The administration and supervision of open-net fish farming in Iceland are weak and fragmented, according to a newly-released report from the Icelandic National Audit Office (INAO). The Minister of Food, Fisheries and Agriculture says fish farming regulations are an unclear patchwork and that the government will act on the report’s findings. RÚV reported first.
Rapid development with little oversight
The report was commissioned by the Ministry of Food, Fisheries, and Agriculture and was presented to the Constitutional and Supervisory Committee yesterday. It paints a dark picture of the administration and supervision of the fish farming industry, which has grown rapidly in Iceland over the past decade. For example, changes in fish farming legislation that were intended to promote the growth and development of the sector, have not been followed up by strengthening its administration and supervision.
Consolidation of ownership, directionless development, and operation of open-net sea pens have become established in areas without much discussion or direct action on the part of the government. Farming areas have been allocated for the long term free of charge, and there are examples of fish farming zones overlapping with sailing routes, protected areas for telecommunications and electricity cables, and obstructing navigational lighthouses.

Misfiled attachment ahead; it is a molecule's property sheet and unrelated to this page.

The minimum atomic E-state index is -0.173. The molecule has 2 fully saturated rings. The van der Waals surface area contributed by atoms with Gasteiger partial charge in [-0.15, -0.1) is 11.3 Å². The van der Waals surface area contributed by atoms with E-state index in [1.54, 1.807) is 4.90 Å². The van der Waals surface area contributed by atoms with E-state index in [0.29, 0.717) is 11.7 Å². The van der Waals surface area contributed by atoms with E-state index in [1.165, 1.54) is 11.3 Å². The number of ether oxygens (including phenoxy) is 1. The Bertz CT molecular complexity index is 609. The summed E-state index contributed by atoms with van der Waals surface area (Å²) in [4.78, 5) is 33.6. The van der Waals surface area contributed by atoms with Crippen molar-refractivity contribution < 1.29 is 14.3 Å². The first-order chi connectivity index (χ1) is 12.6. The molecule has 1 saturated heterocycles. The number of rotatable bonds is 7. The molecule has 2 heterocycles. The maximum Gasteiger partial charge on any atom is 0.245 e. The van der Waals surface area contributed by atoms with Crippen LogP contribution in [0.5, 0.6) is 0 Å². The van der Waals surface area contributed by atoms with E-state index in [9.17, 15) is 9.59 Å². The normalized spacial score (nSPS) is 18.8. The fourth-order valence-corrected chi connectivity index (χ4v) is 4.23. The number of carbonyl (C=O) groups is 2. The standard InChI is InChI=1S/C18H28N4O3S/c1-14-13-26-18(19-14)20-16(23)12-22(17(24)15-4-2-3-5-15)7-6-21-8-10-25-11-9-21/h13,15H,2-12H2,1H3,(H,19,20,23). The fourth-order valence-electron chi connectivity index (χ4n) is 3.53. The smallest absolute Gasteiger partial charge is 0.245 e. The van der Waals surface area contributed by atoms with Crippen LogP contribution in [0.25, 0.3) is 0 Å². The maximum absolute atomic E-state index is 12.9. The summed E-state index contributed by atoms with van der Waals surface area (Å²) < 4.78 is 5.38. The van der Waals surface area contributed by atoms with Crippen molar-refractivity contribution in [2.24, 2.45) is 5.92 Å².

According to the INAO report, monitoring of the sector needs to be strengthened. The Marine and Freshwater Research Institute has pointed out that it does not have the resources required to define fish farming zones. The report says that the Icelandic Food and Veterinary Authority (MAST) did not consider additional monitoring necessary despite uncovering serious and even repeated deviations from existing regulations.
Open-net salmon farms dominate industry
Open-net fish farming in Icelandic waters has grown more than tenfold between 2014 and 2021. Yearly production rose from under 4,000 tonnes to nearly 45,000 tonnes over this period. More than 99% of that production was farmed salmon.
The export value of agricultural products in 2021 was more than ISK 36 billion [$254 million; 237 million]. Most of that figure, or 76%, was farmed salmon, according to RÚV. The aquaculture industry has played a role in supporting development in the Westfjords and Eastfjords, but the largest fish farming companies in Iceland are Norwegian-owned.
Legislation will take time to amend
“It is quite clear that the regulatory framework around this is a patchwork, is unclear, ineffective, and so on,” stated Minister of Food, Fisheries and Agriculture Svandís Svavarsdóttir. “We’ve been chasing an industry that has grown very quickly.” Svandís stated that it was unlikely changes to legislation would go through this session as they require considerable preparation, but that there were many suggestions in the report the government would act on “immediately.”